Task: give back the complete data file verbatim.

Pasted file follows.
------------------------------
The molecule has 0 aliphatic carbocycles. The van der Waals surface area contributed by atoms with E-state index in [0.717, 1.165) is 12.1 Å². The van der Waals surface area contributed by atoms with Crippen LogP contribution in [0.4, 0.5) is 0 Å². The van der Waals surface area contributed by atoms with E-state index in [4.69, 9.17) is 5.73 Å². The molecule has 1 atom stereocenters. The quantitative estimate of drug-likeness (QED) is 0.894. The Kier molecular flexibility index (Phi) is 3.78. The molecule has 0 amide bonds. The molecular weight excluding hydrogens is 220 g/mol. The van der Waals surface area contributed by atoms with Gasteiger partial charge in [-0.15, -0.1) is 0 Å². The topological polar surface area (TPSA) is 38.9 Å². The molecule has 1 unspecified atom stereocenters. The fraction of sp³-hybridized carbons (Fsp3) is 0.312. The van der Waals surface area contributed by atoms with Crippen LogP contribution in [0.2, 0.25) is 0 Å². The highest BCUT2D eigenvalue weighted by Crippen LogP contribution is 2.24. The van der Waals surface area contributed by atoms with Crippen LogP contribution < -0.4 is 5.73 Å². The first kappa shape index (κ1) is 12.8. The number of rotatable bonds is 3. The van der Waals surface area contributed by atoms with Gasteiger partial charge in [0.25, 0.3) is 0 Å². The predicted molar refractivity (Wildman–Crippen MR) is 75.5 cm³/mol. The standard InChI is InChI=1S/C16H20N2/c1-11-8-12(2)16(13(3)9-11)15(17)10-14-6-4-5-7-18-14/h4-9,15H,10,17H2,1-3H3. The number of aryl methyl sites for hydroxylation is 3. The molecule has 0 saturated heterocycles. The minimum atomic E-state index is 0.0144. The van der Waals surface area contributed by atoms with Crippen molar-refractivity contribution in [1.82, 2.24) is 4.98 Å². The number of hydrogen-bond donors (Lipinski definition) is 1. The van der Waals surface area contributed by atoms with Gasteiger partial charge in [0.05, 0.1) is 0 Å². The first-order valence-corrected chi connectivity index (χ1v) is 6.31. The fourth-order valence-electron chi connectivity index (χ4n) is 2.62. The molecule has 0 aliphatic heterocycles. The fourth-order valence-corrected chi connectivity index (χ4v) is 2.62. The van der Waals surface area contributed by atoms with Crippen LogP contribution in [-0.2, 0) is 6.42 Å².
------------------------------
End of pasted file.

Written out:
The molecule has 0 aliphatic carbocycles. The van der Waals surface area contributed by atoms with E-state index in [0.717, 1.165) is 12.1 Å². The van der Waals surface area contributed by atoms with Crippen LogP contribution in [0.4, 0.5) is 0 Å². The van der Waals surface area contributed by atoms with E-state index in [4.69, 9.17) is 5.73 Å². The molecule has 1 atom stereocenters. The quantitative estimate of drug-likeness (QED) is 0.894. The Kier molecular flexibility index (Phi) is 3.78. The molecule has 0 amide bonds. The molecular weight excluding hydrogens is 220 g/mol. The van der Waals surface area contributed by atoms with Gasteiger partial charge in [-0.15, -0.1) is 0 Å². The topological polar surface area (TPSA) is 38.9 Å². The molecule has 1 unspecified atom stereocenters. The fraction of sp³-hybridized carbons (Fsp3) is 0.312. The van der Waals surface area contributed by atoms with Crippen LogP contribution in [0.2, 0.25) is 0 Å². The highest BCUT2D eigenvalue weighted by Crippen LogP contribution is 2.24. The van der Waals surface area contributed by atoms with Crippen LogP contribution < -0.4 is 5.73 Å². The first kappa shape index (κ1) is 12.8. The number of rotatable bonds is 3. The van der Waals surface area contributed by atoms with Gasteiger partial charge in [0.25, 0.3) is 0 Å². The predicted molar refractivity (Wildman–Crippen MR) is 75.5 cm³/mol. The standard InChI is InChI=1S/C16H20N2/c1-11-8-12(2)16(13(3)9-11)15(17)10-14-6-4-5-7-18-14/h4-9,15H,10,17H2,1-3H3. The number of aryl methyl sites for hydroxylation is 3. The molecule has 0 saturated heterocycles. The minimum atomic E-state index is 0.0144. The van der Waals surface area contributed by atoms with Crippen molar-refractivity contribution in [1.82, 2.24) is 4.98 Å². The number of hydrogen-bond donors (Lipinski definition) is 1. The van der Waals surface area contributed by atoms with Gasteiger partial charge in [0.05, 0.1) is 0 Å². The first-order valence-corrected chi connectivity index (χ1v) is 6.31. The fourth-order valence-electron chi connectivity index (χ4n) is 2.62. The molecule has 0 aliphatic heterocycles. The fourth-order valence-corrected chi connectivity index (χ4v) is 2.62. The van der Waals surface area contributed by atoms with Crippen LogP contribution in [-0.2, 0) is 6.42 Å².